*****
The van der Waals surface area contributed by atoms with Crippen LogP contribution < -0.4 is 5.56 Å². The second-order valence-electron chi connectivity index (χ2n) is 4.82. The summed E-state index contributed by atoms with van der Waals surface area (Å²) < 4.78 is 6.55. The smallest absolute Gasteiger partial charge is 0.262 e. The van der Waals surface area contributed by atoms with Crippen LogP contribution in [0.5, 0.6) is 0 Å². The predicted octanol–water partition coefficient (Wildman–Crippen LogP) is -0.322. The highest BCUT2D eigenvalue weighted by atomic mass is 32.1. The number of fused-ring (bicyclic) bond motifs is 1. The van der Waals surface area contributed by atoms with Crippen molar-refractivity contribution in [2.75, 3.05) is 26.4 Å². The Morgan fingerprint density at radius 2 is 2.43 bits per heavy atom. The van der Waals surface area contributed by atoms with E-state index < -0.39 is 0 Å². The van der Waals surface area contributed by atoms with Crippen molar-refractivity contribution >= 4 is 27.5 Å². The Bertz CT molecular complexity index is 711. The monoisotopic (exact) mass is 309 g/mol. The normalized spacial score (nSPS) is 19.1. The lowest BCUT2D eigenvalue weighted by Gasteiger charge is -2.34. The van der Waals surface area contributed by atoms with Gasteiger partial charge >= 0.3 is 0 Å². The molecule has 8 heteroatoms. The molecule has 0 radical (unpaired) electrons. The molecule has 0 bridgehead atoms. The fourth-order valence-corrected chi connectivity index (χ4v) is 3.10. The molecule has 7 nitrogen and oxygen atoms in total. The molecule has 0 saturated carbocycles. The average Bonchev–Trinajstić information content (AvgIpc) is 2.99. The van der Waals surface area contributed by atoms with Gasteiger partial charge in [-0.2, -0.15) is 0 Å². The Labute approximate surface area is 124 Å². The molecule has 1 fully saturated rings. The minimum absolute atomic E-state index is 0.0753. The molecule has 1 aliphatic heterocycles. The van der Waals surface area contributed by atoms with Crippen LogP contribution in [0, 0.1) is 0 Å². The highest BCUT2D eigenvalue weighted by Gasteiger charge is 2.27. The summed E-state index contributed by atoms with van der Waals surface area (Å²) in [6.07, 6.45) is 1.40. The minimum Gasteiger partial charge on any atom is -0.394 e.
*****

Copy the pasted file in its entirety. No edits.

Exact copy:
The van der Waals surface area contributed by atoms with Crippen LogP contribution < -0.4 is 5.56 Å². The second-order valence-electron chi connectivity index (χ2n) is 4.82. The summed E-state index contributed by atoms with van der Waals surface area (Å²) < 4.78 is 6.55. The smallest absolute Gasteiger partial charge is 0.262 e. The van der Waals surface area contributed by atoms with Crippen LogP contribution in [0.5, 0.6) is 0 Å². The predicted octanol–water partition coefficient (Wildman–Crippen LogP) is -0.322. The highest BCUT2D eigenvalue weighted by atomic mass is 32.1. The number of fused-ring (bicyclic) bond motifs is 1. The van der Waals surface area contributed by atoms with Crippen molar-refractivity contribution in [2.75, 3.05) is 26.4 Å². The Morgan fingerprint density at radius 2 is 2.43 bits per heavy atom. The van der Waals surface area contributed by atoms with E-state index < -0.39 is 0 Å². The van der Waals surface area contributed by atoms with Crippen molar-refractivity contribution >= 4 is 27.5 Å². The Bertz CT molecular complexity index is 711. The monoisotopic (exact) mass is 309 g/mol. The normalized spacial score (nSPS) is 19.1. The lowest BCUT2D eigenvalue weighted by Gasteiger charge is -2.34. The van der Waals surface area contributed by atoms with Gasteiger partial charge >= 0.3 is 0 Å². The molecule has 8 heteroatoms. The molecule has 0 radical (unpaired) electrons. The molecule has 0 bridgehead atoms. The fourth-order valence-corrected chi connectivity index (χ4v) is 3.10. The molecule has 7 nitrogen and oxygen atoms in total. The molecule has 0 saturated carbocycles. The average Bonchev–Trinajstić information content (AvgIpc) is 2.99. The van der Waals surface area contributed by atoms with Gasteiger partial charge in [-0.2, -0.15) is 0 Å². The Labute approximate surface area is 124 Å². The molecule has 1 fully saturated rings. The minimum absolute atomic E-state index is 0.0753. The molecule has 1 aliphatic heterocycles. The van der Waals surface area contributed by atoms with Crippen LogP contribution in [0, 0.1) is 0 Å². The highest BCUT2D eigenvalue weighted by Gasteiger charge is 2.27. The summed E-state index contributed by atoms with van der Waals surface area (Å²) in [6.07, 6.45) is 1.40. The minimum Gasteiger partial charge on any atom is -0.394 e.